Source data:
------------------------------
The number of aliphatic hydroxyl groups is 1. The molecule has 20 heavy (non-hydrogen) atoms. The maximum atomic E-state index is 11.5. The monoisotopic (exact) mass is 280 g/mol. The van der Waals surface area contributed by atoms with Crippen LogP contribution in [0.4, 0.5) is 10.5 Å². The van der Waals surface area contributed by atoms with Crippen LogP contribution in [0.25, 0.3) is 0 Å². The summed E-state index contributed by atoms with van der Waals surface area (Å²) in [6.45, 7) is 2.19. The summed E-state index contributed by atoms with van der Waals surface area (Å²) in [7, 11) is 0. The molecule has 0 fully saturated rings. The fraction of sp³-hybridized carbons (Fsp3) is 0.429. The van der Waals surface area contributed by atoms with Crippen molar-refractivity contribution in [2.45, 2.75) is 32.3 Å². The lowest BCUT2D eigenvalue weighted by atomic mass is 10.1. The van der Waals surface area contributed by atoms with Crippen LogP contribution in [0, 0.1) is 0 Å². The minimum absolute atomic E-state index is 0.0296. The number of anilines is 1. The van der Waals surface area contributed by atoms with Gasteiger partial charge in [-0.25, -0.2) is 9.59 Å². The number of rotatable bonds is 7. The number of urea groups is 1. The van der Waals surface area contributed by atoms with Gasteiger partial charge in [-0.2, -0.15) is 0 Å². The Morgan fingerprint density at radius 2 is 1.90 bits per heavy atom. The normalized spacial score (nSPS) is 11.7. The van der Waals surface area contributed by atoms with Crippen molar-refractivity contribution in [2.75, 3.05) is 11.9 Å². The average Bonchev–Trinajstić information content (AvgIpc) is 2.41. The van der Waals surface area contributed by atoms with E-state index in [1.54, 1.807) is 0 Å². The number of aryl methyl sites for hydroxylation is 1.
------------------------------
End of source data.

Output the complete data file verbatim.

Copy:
The number of aliphatic hydroxyl groups is 1. The molecule has 20 heavy (non-hydrogen) atoms. The maximum atomic E-state index is 11.5. The monoisotopic (exact) mass is 280 g/mol. The van der Waals surface area contributed by atoms with Crippen LogP contribution in [0.4, 0.5) is 10.5 Å². The van der Waals surface area contributed by atoms with Crippen LogP contribution in [0.25, 0.3) is 0 Å². The summed E-state index contributed by atoms with van der Waals surface area (Å²) in [6.45, 7) is 2.19. The summed E-state index contributed by atoms with van der Waals surface area (Å²) in [7, 11) is 0. The molecule has 0 fully saturated rings. The fraction of sp³-hybridized carbons (Fsp3) is 0.429. The van der Waals surface area contributed by atoms with Crippen molar-refractivity contribution in [2.45, 2.75) is 32.3 Å². The lowest BCUT2D eigenvalue weighted by atomic mass is 10.1. The van der Waals surface area contributed by atoms with Crippen LogP contribution in [0, 0.1) is 0 Å². The minimum absolute atomic E-state index is 0.0296. The number of anilines is 1. The van der Waals surface area contributed by atoms with Gasteiger partial charge in [-0.25, -0.2) is 9.59 Å². The number of rotatable bonds is 7. The number of urea groups is 1. The van der Waals surface area contributed by atoms with Gasteiger partial charge in [-0.2, -0.15) is 0 Å². The Morgan fingerprint density at radius 2 is 1.90 bits per heavy atom. The normalized spacial score (nSPS) is 11.7. The van der Waals surface area contributed by atoms with Crippen molar-refractivity contribution in [2.75, 3.05) is 11.9 Å². The average Bonchev–Trinajstić information content (AvgIpc) is 2.41. The van der Waals surface area contributed by atoms with E-state index in [1.54, 1.807) is 0 Å². The number of aryl methyl sites for hydroxylation is 1.